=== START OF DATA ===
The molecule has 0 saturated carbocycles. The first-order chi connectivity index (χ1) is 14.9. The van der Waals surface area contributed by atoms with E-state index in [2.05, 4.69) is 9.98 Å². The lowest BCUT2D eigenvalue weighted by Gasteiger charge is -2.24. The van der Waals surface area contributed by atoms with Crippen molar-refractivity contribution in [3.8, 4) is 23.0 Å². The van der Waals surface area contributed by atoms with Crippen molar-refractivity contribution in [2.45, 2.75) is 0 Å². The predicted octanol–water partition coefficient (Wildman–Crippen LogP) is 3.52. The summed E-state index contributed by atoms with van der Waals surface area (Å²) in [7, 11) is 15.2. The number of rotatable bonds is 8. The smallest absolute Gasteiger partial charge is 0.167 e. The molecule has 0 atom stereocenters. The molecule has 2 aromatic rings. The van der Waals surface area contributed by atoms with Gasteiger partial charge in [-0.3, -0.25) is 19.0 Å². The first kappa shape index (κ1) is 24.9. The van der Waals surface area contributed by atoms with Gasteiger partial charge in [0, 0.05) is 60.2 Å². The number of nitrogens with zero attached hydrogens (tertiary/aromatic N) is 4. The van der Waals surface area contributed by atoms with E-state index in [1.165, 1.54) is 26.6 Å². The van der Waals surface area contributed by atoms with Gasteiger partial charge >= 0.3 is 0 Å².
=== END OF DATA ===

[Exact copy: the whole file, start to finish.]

The molecule has 0 saturated carbocycles. The first-order chi connectivity index (χ1) is 14.9. The van der Waals surface area contributed by atoms with E-state index in [2.05, 4.69) is 9.98 Å². The lowest BCUT2D eigenvalue weighted by Gasteiger charge is -2.24. The van der Waals surface area contributed by atoms with Crippen molar-refractivity contribution in [3.8, 4) is 23.0 Å². The van der Waals surface area contributed by atoms with Crippen molar-refractivity contribution in [2.45, 2.75) is 0 Å². The predicted octanol–water partition coefficient (Wildman–Crippen LogP) is 3.52. The summed E-state index contributed by atoms with van der Waals surface area (Å²) in [7, 11) is 15.2. The number of rotatable bonds is 8. The smallest absolute Gasteiger partial charge is 0.167 e. The molecule has 0 atom stereocenters. The molecule has 2 aromatic rings. The van der Waals surface area contributed by atoms with Gasteiger partial charge in [-0.3, -0.25) is 19.0 Å². The first kappa shape index (κ1) is 24.9. The van der Waals surface area contributed by atoms with Gasteiger partial charge in [0, 0.05) is 60.2 Å². The number of nitrogens with zero attached hydrogens (tertiary/aromatic N) is 4. The van der Waals surface area contributed by atoms with E-state index in [1.165, 1.54) is 26.6 Å². The van der Waals surface area contributed by atoms with Gasteiger partial charge >= 0.3 is 0 Å².